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Friday, August 17, 2007

Hubin's Crime Fiction

A just got my copy of Hubin's Crime Fiction 1749 to 1980: A Comprehensive Bibliography, and have been browsing to my hearts content. A great reference book, I realize the print had to be small to fit all the information in at 712pgs, but I wish they had invested in some darker ink... I've got a serious case of eye strain.

I wonder if anyone has done a bibliography, or even a biblio checklist of juvenile mysteries?

(shameless & crass marketing link to my juvenile mystery catalog listed above.)
"The best fertilizer for a field is the footsteps of the farmer...."


"the devil is in the details..."

If you plan to operate on online or catalog book selling business it is a good idea to keep faith with both these concepts.

Keeping on top of your inventory means more than repricing; you have to maintain the books in the condition described and in a way which allows you to find them easily once they sell. Also plan on some sort of inventory numbering system, even in the out of print and collectible market, you will end up with a surprising number of duplicate copies which will usually not be interchangeable.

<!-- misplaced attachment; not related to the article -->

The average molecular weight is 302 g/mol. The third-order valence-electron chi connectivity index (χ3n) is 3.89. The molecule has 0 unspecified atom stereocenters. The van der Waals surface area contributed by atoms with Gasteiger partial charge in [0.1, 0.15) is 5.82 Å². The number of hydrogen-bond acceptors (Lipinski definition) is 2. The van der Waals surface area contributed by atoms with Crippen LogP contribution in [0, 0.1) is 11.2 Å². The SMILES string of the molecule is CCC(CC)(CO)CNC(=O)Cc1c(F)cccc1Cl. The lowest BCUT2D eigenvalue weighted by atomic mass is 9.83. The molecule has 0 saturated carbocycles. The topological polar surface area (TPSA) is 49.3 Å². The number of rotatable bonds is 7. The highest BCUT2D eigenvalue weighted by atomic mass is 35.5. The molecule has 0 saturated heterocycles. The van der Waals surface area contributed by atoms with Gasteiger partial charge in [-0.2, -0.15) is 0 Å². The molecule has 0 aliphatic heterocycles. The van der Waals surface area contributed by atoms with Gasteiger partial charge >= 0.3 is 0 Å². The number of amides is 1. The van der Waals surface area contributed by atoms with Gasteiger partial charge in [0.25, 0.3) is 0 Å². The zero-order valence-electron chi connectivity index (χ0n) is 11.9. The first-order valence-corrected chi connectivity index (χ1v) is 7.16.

It also means tracking your costs, not just inventory cost, but packing material, shipping costs, online fees, ALL expenses....the devil is indeed in these details.

And finally, expect that sometime in your book selling career that there will be an economic downturn, or a system failure or a family emergency or some combination of disaster scenario and keep funds and contingency plans in place for when something does happen.

Thursday, August 16, 2007

even as x-libris

Sally Watson wrote great juvenile historical novels and it has always amazed me that her books were never reprinted.

Mistress Malapert.
NY: Henry Holt, 1955. Illustrated by Genia. This book in particular seems to generate a great many want requests.

(I'd pick up any of her titles, even as x-libris as long as the dust jackets were not too mangled. )

Wednesday, August 15, 2007

David Edwards First Book